I recently wrote about the quickening pace of developments in the e-book space. Well, as evidence, more has occurred this week.
Smashwords struck a deal last month to become the e-book provider to Barnes & Noble (effective October 2, 2009). Now, Sony has partnered with Smashwords as well (starting December 2009), giving authors published on that platform two major distribution outlets.
The Sony deal is particularly interesting, given Sony’s plans to sell its new touchscreen e-reader in Best Buy, Borders, and other major retailers. This approach makes it much more likely that broad adoption occurs, since Amazon‘s e-retailer muscle, while significant, won’t reach consumers who aren’t book wonks. Sony’s approach brings the bricks to the clicks.
Smashwords has been busy, supporting Operation eBook Drop for American troops abroad with e-readers (more than 60 authors are currently participating) and striking distribution deals with Sony and Barnes & Noble. And they’ve been improving their technology, adding a distribution center to their author interface and making other e-commerce improvements.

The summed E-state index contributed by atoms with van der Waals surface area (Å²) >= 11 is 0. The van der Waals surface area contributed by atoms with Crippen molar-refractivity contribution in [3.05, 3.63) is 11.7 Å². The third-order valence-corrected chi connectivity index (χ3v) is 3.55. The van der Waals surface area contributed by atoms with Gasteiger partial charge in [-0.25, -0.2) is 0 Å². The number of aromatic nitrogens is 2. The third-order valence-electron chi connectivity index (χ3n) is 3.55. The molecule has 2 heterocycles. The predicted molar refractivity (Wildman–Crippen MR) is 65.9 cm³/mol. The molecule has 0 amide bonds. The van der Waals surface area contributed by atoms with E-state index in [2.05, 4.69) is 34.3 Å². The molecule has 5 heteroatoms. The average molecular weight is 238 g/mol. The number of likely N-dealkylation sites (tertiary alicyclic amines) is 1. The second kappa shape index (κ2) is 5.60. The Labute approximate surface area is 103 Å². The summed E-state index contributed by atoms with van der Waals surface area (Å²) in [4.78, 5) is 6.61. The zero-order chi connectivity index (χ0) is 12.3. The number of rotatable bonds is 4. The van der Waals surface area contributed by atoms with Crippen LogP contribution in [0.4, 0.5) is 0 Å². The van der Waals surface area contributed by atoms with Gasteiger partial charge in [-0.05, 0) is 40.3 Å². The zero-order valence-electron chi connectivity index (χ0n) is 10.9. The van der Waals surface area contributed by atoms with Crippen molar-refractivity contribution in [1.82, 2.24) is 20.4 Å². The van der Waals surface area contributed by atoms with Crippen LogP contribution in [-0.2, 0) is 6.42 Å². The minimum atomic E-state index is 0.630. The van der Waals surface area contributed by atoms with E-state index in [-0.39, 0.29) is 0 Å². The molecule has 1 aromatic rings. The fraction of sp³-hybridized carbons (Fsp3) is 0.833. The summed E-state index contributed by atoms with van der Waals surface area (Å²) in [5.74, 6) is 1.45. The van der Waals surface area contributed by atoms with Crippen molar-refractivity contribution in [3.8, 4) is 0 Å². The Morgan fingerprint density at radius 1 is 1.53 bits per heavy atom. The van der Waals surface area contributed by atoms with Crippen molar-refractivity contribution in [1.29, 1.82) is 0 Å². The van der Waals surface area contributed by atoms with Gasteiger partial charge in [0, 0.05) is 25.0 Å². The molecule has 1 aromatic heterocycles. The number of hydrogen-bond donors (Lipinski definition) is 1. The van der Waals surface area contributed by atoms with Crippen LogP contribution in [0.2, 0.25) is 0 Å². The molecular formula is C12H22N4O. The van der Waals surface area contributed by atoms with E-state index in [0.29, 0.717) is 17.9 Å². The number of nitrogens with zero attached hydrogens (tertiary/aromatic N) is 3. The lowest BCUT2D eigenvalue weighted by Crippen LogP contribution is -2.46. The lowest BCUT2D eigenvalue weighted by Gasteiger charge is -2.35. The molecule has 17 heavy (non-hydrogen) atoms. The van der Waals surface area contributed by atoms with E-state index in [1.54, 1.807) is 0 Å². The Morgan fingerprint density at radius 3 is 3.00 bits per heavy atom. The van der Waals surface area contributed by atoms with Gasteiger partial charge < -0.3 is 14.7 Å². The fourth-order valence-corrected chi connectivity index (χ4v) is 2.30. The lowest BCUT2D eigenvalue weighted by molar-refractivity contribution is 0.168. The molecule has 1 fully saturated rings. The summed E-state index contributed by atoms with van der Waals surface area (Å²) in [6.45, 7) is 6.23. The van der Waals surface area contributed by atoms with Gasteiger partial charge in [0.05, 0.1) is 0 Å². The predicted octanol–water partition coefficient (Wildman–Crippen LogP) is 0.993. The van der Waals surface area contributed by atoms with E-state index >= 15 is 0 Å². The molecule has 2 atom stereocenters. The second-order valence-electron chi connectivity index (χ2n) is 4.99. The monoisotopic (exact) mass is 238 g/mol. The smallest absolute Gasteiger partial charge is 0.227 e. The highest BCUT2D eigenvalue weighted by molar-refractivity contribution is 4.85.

When I first chose the independent publishing route, I hoped things like this were going to happen — that speculation about a competitive e-reader space would prove correct. I’ve since made the acquaintance of dozens of authors — talented, dedicated, savvy, and productive — who are benefiting from this. And judging by the audience response to these new writers and new devices, this is a trend that isn’t slowing down.
5 Thoughts on "Is 2010 the Year for the e-Book?"
If the results of this experiment are any indication, e-books, or more specifically, e-readers, have a ways to go before they’re the norm in academia.
Though it would appear that Disney is on board the e-book train, albeit with a different business model that cuts the e-reader devices out of the picture.
This suggests to me they’re preparing for a time when e-readers will have color and sound capabilities capable of supporting children’s books. (No pop-ups, though!) I think it’s still a sign that the space is gaining interest, investment, and major players.